Quote:
Of course, essentially having to demonstrate that you've violated the NFA in order to get the "free" stamp may dissuade quite a few people.
IF you comply with the provisions of the "Amnesty period" you haven't violated the law.

Quote:
(vi) information demonstrating the likely use of the weapon in the general
community.
And there is it, as I read it, a direct confirmation, Congratulations all you UTube idiots, posting videos showing you firing "braced" pistols from the shoulder. YOU caused this rule change.
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Old January 14, 2023, 03:32 PM   #97
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Three things make this topic hard, at least for today. First is knowing what the agency says on the topic. It's almost 300 pages, and that's a bunch to skim, but that's the easy part. Second is how the agency with behave over the next several months. As with individual people, what is said and what is done may differ. The third, verging on impossible, is anticipating what the next position of the agency will be.

Quote:
Originally Posted by 44 AMP
And there is it, as I read it, a direct confirmation, Congratulations all you UTube idiots, posting videos showing you firing "braced" pistols from the shoulder. YOU caused this rule change.
I think that blame is misdirected.

I don't think you believe that the agency really adopts policy based on use in the community, or evidence generally, or even cohesive reasoning. Without attention to the way braces are used, you'd never have seen the intermediate period in which it was agency policy that how a brace was used doesn't determine whether a specific firearm is subject to NFA taxation.

This leaves prosecution under the NFA on this point in an odd spot. It should be difficult for the federal government to prosecute someone for possessing a pistol with a pistol brace where the underlying law must be interpreted in a manner most favourable to the defendant, and the agency itself has argued that it isn't subject to NFA regulation.

Quote:
Originally Posted by 44 AMP
If you are a licensed manufacturer, you probably could do that. Some makers did that when the Hughes Amendment became law.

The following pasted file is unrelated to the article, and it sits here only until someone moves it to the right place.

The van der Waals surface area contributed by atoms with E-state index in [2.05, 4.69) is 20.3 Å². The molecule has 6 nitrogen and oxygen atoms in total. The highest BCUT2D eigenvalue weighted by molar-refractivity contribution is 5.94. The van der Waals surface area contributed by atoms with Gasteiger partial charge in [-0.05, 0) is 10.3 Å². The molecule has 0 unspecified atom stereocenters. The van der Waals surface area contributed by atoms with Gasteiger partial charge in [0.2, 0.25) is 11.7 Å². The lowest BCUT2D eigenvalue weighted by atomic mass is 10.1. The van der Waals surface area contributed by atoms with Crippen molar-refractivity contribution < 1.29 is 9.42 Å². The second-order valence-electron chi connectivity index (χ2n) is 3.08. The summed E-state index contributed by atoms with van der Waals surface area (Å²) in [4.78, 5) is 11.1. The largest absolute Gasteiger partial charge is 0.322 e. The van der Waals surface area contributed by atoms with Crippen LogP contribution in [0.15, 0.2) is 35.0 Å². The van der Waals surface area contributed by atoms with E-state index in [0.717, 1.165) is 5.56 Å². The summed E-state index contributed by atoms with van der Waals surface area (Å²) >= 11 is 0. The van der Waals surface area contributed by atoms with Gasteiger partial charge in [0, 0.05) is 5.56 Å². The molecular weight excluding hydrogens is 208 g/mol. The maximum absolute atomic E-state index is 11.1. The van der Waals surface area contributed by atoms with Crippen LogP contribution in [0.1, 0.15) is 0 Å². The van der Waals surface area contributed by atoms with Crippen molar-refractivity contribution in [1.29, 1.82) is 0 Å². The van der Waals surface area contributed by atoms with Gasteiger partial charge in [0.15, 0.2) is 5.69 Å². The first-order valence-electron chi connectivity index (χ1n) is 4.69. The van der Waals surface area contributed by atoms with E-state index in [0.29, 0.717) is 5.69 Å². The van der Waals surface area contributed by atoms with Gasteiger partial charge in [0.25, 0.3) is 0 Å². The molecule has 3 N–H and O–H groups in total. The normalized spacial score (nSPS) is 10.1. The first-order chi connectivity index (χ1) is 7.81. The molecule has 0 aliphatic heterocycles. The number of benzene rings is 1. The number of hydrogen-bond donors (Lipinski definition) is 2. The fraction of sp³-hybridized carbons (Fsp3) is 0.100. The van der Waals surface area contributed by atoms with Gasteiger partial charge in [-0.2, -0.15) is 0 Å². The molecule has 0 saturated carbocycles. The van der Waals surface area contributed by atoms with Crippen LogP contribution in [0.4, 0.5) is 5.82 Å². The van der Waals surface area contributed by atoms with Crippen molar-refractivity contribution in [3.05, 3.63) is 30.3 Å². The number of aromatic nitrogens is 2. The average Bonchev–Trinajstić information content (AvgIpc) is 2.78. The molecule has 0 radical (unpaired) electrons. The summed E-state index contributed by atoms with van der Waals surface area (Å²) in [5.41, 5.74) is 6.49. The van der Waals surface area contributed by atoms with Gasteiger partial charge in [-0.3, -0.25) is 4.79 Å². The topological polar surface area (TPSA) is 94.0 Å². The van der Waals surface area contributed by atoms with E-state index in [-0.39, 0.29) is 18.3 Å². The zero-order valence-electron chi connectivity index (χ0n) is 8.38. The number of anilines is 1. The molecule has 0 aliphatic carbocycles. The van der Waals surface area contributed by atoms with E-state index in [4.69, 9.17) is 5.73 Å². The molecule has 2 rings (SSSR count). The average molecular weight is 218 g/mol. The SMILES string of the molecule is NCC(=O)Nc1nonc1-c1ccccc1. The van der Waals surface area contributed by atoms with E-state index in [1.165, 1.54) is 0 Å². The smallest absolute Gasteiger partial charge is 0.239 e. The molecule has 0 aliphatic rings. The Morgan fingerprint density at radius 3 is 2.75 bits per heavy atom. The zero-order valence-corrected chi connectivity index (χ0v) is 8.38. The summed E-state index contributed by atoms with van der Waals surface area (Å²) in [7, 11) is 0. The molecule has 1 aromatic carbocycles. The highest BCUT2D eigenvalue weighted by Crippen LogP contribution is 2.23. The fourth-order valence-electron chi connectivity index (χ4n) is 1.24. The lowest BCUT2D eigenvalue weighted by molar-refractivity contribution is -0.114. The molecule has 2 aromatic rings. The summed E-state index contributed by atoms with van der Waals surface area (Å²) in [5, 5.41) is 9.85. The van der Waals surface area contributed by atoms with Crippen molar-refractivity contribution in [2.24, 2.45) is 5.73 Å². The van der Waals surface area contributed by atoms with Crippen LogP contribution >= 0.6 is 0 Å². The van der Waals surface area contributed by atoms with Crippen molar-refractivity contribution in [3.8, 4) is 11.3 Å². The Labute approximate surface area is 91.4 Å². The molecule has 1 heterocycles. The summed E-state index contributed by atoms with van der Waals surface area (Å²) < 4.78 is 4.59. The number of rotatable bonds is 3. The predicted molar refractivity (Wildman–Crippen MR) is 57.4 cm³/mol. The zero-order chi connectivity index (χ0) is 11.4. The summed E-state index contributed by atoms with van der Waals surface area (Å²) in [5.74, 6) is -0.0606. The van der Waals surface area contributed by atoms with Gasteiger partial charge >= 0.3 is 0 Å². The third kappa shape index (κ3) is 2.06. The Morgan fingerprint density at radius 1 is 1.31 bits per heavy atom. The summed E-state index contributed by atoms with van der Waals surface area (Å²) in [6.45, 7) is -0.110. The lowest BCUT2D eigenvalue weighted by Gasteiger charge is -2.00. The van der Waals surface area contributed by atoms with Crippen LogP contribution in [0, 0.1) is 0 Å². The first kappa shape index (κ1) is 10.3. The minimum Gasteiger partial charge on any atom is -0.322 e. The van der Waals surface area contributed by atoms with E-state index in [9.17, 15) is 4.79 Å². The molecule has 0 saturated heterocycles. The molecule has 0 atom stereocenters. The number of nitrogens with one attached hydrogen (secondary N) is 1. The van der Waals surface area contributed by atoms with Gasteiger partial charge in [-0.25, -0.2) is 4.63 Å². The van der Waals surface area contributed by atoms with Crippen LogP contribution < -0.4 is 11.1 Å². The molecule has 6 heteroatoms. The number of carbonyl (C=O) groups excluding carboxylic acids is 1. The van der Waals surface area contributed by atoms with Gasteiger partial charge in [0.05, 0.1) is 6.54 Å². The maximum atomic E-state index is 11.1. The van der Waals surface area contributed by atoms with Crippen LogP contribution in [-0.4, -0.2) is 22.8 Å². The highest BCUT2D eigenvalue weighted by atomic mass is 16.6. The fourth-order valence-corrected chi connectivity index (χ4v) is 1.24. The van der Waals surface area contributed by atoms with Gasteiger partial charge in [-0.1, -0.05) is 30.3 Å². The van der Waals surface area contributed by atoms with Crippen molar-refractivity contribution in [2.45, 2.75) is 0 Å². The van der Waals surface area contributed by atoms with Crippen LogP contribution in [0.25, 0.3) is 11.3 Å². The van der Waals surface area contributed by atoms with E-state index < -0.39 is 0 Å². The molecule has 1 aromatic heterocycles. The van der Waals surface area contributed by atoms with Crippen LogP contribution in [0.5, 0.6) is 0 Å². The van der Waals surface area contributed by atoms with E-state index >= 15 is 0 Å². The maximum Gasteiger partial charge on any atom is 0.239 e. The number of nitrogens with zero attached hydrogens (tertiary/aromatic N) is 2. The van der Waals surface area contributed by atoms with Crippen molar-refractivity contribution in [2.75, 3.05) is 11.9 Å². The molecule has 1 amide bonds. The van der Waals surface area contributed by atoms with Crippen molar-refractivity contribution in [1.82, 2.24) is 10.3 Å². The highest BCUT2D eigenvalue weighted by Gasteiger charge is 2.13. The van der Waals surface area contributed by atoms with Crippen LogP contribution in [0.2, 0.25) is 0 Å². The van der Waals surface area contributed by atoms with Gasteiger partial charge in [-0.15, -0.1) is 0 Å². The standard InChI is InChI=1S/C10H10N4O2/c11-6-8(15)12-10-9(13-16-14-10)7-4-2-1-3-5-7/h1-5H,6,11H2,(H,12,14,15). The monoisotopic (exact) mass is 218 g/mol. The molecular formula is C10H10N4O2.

However, if you are NOT a licensed manufacturer, then I think doing that might put you on thin ice, legally speaking. I don't know that it will, I just see the possibility that someone in the system might decide that unlicensed you, registering several receivers at once might indicate you were, or intended to manufacture firearms without the proper licenses.
If you have a reserve of serialized receivers already and you are submitting a number of form 1 applications on them, that doesn't look like something that would require a manufacturing license other than the license involved in the form 1 process itself.

The obstacle would be that all those braced pistols would have to have existed at the time the reg became effective.

Quote:
IF you comply with the provisions of the "Amnesty period" you haven't violated the law.
Are you sure? I'm not. If I haven't broken the law, for what am I to receive amnesty? (Admittedly we are all using the term figuratively; we've been convicted of nothing yet -- we are just providing the evidence of violation.)
As I read the agency position in the link above, it's that they misinterpreted the underlying law the whole time, but now they have it right.

The following may be prudence or paranoia, but I express it anyway:

Agency interpretations are written in sand. There's now a reg that offers an amnesty program in which you submit photographic evidence of your possession of an untaxed SBR. In response, the agency decides whether your item falls within the NFA today or whether its an NFA item for which you will receive neither a stamp nor amnesty*. If it doesn't fall within the NFA as determined by the examiner, you can't get a stamp. The agency retains the photograph, the description, your fingerprints.